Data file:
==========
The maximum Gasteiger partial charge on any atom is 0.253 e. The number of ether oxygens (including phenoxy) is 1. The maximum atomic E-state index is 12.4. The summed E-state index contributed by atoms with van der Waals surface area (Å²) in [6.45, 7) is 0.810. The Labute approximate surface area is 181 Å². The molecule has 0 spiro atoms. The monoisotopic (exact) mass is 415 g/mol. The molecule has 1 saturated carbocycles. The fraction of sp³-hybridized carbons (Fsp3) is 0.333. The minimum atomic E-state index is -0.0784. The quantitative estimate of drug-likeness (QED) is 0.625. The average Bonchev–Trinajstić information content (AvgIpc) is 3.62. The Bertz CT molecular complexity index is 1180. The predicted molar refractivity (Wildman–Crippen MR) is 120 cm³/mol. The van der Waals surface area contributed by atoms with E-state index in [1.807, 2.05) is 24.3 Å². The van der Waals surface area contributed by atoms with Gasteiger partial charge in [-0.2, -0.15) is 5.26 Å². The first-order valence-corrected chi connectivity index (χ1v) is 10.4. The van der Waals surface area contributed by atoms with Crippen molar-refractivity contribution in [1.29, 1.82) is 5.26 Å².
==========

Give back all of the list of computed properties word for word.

The maximum Gasteiger partial charge on any atom is 0.253 e. The number of ether oxygens (including phenoxy) is 1. The maximum atomic E-state index is 12.4. The summed E-state index contributed by atoms with van der Waals surface area (Å²) in [6.45, 7) is 0.810. The Labute approximate surface area is 181 Å². The molecule has 0 spiro atoms. The monoisotopic (exact) mass is 415 g/mol. The molecule has 1 saturated carbocycles. The fraction of sp³-hybridized carbons (Fsp3) is 0.333. The minimum atomic E-state index is -0.0784. The quantitative estimate of drug-likeness (QED) is 0.625. The average Bonchev–Trinajstić information content (AvgIpc) is 3.62. The Bertz CT molecular complexity index is 1180. The predicted molar refractivity (Wildman–Crippen MR) is 120 cm³/mol. The van der Waals surface area contributed by atoms with E-state index in [1.807, 2.05) is 24.3 Å². The van der Waals surface area contributed by atoms with Gasteiger partial charge in [-0.2, -0.15) is 5.26 Å². The first-order valence-corrected chi connectivity index (χ1v) is 10.4. The van der Waals surface area contributed by atoms with Crippen molar-refractivity contribution in [1.29, 1.82) is 5.26 Å².